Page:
This story caught my attention. Kenyans do tend to be socially conservative. It is not the first time that women have been attacked for their dress. I think that one issue is this is a matter of men keeping women in their place. I also think Rachel Machua's analysis is more or less reasonable. I think the AP title is incendiary, and sometimes I wonder at the trivialization of African politics by the Western press.
Apparently, several protesters gathered in downtown Nairobi on Monday to protest against the last video posted online that shows a mob of Kenyan men surrounding a woman who is - according to them - provocatively dressed, and stripping her naked. Rachel Machua considers the recent attacks as the result of socio-economic conditions, where lower-income men attack successful and well-dressed women. About 10 percent of the protesters were men, marching because they believe in equal rights in Kenya, a country where women play an active role in the society. Other men, however, believe that "wearing miniskirts is the devil's work", and that they don't want "Kenya's women to seduce them by wearing revealing clothing". ( Kenya women march for right to wear mini-skirts by Associated Press, The Washington Post, November 17, 2014.)
Patrick Gathara makes some decent points in a recent article. The 2010 Constitution really expanded the rights of Kenyan women, but getting men to respect them is another.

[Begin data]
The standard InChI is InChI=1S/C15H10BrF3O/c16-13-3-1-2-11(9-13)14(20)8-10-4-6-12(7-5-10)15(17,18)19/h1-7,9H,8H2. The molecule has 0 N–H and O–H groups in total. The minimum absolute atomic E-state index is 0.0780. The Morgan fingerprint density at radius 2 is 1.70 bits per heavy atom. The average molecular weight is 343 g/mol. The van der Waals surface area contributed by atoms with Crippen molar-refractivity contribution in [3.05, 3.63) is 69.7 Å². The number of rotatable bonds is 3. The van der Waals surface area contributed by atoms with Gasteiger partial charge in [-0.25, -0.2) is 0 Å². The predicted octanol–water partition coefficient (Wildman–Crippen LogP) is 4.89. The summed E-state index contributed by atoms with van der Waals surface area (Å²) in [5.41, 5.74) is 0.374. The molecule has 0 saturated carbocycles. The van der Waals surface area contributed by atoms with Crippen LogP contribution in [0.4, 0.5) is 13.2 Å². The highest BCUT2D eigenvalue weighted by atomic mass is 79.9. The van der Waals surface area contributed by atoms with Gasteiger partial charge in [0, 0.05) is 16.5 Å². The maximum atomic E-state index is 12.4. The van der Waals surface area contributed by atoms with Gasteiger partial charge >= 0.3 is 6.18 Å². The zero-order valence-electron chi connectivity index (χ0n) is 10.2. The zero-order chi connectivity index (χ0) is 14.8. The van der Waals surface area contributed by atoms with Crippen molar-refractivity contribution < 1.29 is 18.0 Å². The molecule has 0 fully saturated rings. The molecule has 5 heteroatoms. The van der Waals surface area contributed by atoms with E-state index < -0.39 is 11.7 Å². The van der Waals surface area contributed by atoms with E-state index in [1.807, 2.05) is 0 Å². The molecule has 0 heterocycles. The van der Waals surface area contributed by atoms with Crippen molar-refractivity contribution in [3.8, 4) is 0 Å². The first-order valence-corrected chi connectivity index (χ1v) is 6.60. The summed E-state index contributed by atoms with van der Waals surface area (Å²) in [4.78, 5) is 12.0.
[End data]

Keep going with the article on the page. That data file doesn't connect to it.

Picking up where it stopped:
Gathara analyzes the demonstration which occurred in Nairobi in support of a woman who had her clothes had been stripped off by a group of men. He says the focus has been on the tension between women's rights and a societally prescribed morality, but not a lot has been said on "how it illustrates a residual fear among some Kenyans of the consequences of respecting individual liberties". In 2010, the country has issued a progressive constitution, but its implementation has revealed to be harder than expected. (Kenya's fear of liberty by Patrick Gathara, AlJazeera, November 20, 2014)
Thanks to my wonderful GA, Paola Cavallari, for doing the research that helps me stay on top of things.
I am sorry for my extended absence. My beloved sister, Wangeci Bowman, died last year around this time. It has been a rough year. She was an amazing woman with Kenyan roots. She would have cheered her sisters on in their protest for women's rights.